When her ship crashes in the desert, and she is the only survivor, Hel is rescued by a strange boy named Mercurin. Together, they make it back to civilisation, and the magicians make Hel join the group sent to hunt down the demon who might be responsible for the destruction of several flying ships and the death of their crews, and who is now destroying villages, killing everything from the people and cattle to the trees and grass – a demon from the Old Realm, the only country not yet under the magicians’ influence, where the living land isn’t exploited by storm hunters, but revered and controlled by druids.

Hel can’t help thinking of Mercurin, with his strange language, mysterious habits and even more mysterious powers – but also of his kindness and his smile, and the fact that he saved her life.

Mercurin, meanwhile, is similarly torn between his duty to eradicate humankind before they utterly destroy the Living Land, and his wish to keep Hel safe…

There is more to the plot than just this Romeo-and-Juliet-ish theme, of course. There’s war, and rebellion, and either side doing evil in the name of doing good.

That’s another thing I really liked (and not just about this book, but also about Jenny-Mai Nuyen’s other books that I (re)read recently enough to remember them) – the lack of a clear “right” and “wrong”. Because nothing is ever really that black and white… everyone feels justified in what they do, even if it seems evil to other people.

And the language – there were so many sentences that were simply beautiful – but of course, now I can’t find a single one of them to quote.

I half-remember the first metaphor that jumped out at me, something like, “the branches rattled in the wind like the bones of abandoned and starved children.” A somewhat morbid example, maybe, but I really liked it. But no matter how long I looked, I could not find it – I’d think I’d imagined it, except that I simply do not come up with sentences like that myself.

It is a little humbling to think that Jenny-Mai Nuyen is a year younger than me, and already has seven books published, and writes so beautifully, and what am I? A mediocre story-scribbler who never gets anything finished. (But then again, I bet I know more about plants than she does.)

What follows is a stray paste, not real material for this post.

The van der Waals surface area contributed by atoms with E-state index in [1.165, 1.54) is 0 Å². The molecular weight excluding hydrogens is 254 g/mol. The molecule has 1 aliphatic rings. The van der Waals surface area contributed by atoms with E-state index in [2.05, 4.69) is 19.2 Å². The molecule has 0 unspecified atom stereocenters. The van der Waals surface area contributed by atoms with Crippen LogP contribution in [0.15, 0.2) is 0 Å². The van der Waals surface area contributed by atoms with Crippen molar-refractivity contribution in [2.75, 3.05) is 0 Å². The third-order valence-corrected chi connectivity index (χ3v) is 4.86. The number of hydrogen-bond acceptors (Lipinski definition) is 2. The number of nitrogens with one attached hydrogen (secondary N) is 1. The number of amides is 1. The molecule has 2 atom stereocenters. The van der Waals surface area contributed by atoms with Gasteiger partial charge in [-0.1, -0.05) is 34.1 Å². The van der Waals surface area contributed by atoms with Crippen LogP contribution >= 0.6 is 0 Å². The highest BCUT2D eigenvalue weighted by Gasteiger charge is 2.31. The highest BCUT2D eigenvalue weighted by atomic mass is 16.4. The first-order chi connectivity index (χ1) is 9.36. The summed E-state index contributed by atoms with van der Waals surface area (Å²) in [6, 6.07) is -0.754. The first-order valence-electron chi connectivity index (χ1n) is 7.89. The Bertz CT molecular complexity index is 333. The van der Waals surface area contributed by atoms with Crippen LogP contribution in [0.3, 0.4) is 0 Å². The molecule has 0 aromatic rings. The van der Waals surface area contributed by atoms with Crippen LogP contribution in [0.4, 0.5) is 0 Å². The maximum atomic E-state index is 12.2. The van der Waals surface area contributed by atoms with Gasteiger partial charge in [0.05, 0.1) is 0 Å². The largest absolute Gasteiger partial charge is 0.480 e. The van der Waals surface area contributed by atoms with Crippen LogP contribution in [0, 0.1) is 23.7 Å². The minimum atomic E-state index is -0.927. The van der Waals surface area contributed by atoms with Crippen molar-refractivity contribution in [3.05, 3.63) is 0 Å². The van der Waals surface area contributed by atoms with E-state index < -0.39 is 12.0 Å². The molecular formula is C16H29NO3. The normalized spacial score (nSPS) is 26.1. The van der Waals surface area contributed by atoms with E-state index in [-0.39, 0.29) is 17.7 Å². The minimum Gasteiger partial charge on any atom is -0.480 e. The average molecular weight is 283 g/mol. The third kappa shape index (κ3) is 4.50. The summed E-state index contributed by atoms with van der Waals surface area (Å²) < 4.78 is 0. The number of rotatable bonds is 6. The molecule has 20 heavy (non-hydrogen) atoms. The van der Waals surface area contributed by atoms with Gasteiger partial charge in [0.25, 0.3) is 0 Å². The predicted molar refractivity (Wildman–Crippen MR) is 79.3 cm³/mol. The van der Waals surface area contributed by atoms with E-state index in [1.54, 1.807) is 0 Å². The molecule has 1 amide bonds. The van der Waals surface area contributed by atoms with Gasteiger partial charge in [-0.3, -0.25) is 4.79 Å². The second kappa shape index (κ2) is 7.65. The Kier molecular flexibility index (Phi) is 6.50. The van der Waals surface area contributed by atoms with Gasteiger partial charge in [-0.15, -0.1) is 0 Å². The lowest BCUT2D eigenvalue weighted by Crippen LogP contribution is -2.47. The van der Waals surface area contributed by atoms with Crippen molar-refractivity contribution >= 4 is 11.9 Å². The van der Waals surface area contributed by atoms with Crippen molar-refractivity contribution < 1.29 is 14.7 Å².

I usually compare books to food, but I can’t think of a meal that would fit here. Rather, after all the other books I’ve read, which all seem a little repetitive in their magic systems and worlds, like eating one opulent meal after another, The Storm Hunters of Aradon was like stepping out of a crowded room and taking a deep breath of fresh, clean air, or like a drink of cold, clear water out of a mountain spring. Told so seemingly lightly, without being weighed down with a lot of intrigue and backstory, giving no more than is necessary, and just hinting at Old Realm culture and language, like the fleeting scent of flowers on the breeze, and so refreshing in the differentness of its world.

Oh, I could babble on and on, but let’s leave it at this: if you an read German, you should read these books, and if you can’t, you should campaign for them to be translated.

________

* My one problem with Jenny-Mai Nuyen is that I don’t quite know what to call her. She’s my age, actually a little younger, and I’m still young enough that calling her by her last name feels weird. But I’m also not a person who calls people by their first names uninvitedly. I know a lot of Harry Potter fans refer to J.K. Rowling as “Jo”, but I’ve never done that, and probably never will. The one exception to this rule is Tad Williams, but I know he prefers it that way.

And anyway her name is really Nguyen, but apparently people are unable to pronounce that, so (according to Wikipedia, anyway) her publisher recommended she change it to Nuyen.

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4 Comments leave one →
  1. March 28, 2012 01:04

    I would feel ridiculous referring to J.K. Rowling as “Jo”. I really wish these books were in English because they do sound like something I’d really enjoy. Maybe I can start learning German now and be able to read them in 10 years!